As another example, we look at active coding time at Google. To measure that concept, we have created a metric in our logs, and we also use diary studies that ask engineers to write down every few minutes during the day what they are doing, which we use to make sure that what they said they do is matching up with data from our logs. That gives us some confidence that our logs data is actually accurate.
Have you run into discrepancies between the survey metrics and logs-based metrics? What have you learned from instances where the data doesn’t line up?
Ciera Jaspan: Yes, we've had some cases where there's been discrepancies. They tend to fall into two categories. One is that the logs data was wrong. This happens rather regularly when there's a discrepancy. We actually had a case recently where we were asking our engineers to take a survey after every build, in order to correlate build speeds with satisfaction and velocity. But we got some weird survey responses, where engineers said, "What are you talking about? I didn't do a build." We thought, "Well, that's weird, because the logs data says you did a build.”
It turned out that the logs data was not just including builds that engineers kicked off themselves, it was also including robotic builds that were happening in the background that the developer wasn't even paying attention to. Those were useful for other purposes for the developer tools, but they didn't factor into the developers’ experience. When we removed those builds from the data, it gave us a very different picture about the build latency that developers were experiencing at Google.
Another cause of discrepancies is when there's an underlying facet that we weren't measuring yet with one of the methods. An example of this would be if the survey data was representing a larger concept than the logs data was. Maybe you’re asking engineers, “how do you feel about your developer velocity?” There are a lot of things that go into a developer's velocity, whereas maybe you're only measuring one small part of velocity with logs data. You might see those two metrics diverging because one of them is measuring a bigger concept.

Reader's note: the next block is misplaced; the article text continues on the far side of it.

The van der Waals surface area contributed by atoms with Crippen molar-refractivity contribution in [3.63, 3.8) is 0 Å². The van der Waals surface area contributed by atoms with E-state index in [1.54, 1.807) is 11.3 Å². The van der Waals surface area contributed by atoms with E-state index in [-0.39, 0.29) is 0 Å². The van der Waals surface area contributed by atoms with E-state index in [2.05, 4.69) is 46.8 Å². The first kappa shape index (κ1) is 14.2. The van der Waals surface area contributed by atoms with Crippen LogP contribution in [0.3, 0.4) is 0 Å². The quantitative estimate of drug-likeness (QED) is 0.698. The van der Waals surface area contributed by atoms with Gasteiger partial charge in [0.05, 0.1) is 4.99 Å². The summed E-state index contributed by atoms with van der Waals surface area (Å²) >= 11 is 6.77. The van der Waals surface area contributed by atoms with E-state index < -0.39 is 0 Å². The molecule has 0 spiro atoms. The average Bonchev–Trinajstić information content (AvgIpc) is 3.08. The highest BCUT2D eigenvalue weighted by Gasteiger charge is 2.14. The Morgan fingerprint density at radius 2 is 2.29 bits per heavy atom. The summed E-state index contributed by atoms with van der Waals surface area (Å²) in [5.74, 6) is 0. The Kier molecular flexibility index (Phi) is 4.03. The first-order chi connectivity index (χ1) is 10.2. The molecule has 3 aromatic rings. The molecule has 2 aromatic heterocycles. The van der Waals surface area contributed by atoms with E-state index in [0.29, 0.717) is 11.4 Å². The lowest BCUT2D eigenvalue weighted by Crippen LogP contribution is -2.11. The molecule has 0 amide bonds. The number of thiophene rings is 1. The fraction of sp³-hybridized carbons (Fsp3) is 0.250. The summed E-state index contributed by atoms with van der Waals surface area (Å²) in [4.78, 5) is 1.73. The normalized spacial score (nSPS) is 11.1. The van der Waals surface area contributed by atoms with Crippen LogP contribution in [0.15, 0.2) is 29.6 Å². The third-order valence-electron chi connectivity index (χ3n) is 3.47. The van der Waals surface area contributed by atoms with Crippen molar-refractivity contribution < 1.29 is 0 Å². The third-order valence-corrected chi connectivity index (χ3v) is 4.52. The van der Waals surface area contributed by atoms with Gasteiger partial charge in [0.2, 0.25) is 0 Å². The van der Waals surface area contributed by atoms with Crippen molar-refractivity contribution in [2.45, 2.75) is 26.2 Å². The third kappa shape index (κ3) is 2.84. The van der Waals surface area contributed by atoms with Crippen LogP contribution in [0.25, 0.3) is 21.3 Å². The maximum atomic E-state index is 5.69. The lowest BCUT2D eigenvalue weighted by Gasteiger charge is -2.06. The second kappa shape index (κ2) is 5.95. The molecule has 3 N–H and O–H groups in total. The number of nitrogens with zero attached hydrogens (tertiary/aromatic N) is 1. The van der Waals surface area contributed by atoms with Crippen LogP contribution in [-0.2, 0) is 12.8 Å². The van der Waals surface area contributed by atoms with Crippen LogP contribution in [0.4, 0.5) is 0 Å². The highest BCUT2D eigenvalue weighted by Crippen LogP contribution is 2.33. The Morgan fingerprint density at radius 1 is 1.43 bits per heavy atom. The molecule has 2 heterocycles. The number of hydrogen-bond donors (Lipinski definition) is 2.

There’s all this data you’re collecting. For the teams and leaders you work with across the organization, how do you figure out which numbers actually matter?
Ciera Jaspan: We always encourage people to follow the Goals, Signals, Metrics approach for deciding what to measure. First, write down your goals. What is your goal for speed, your goal for ease, and your goal for quality? Then ask yourself, what are some signals that would tell you that you've achieved your goal? What would be true of the world if you've achieved your goal?
Then, select metrics. That’s when we can start talking about what the right types of metrics are. Do we use surveys for this, or do we use logs?
Collin Green: We do have an assortment of metrics that we hold up as a good starting point that map to speed, ease, and quality. Our philosophy has been to lean into the metrics that we are confident in, because we've already done the work to validate that the metrics reflect what developers are experiencing.
We really lean into the notion that you need a variety of metrics across each aspect of productivity as well as across objective and subjective to understand what's happening.
The quarterly developer survey
Tell us more about the quarterly survey at Google. Who runs it, and how does it work?
Collin Green: We've been running the engineering satisfaction survey for over five years now. We use a sampling method to survey developers so the survey hits a representative population of about one third of Google engineers every quarter.
There are many structured questions in the survey, including likert scale questions as well as open-ended questions. We'll ask, "how satisfied are you with the following engineering tools?” If a developer says they’re less than satisfied, there's a follow-up question: “You said that you didn't like some tools. Tell us more." Our engineers will write long, structured paragraphs. That's so useful, because it gives the tooling teams a direct source of qualitative information about what’s causing problems. The open-ended text questions have been a real goldmine for some of the product teams that either don't want to, or can't, run their own user research. We provide fairly organized and sanitized open texts for them to mine so they can orient their roadmaps around the feedback.
As far as who designs it, it's an evolving product. Initially, some UX researchers, along with a lot of collaboration from our engineers, decided on what topics to address. They crafted the survey and piloted it with engineers, then launched and iterate on it.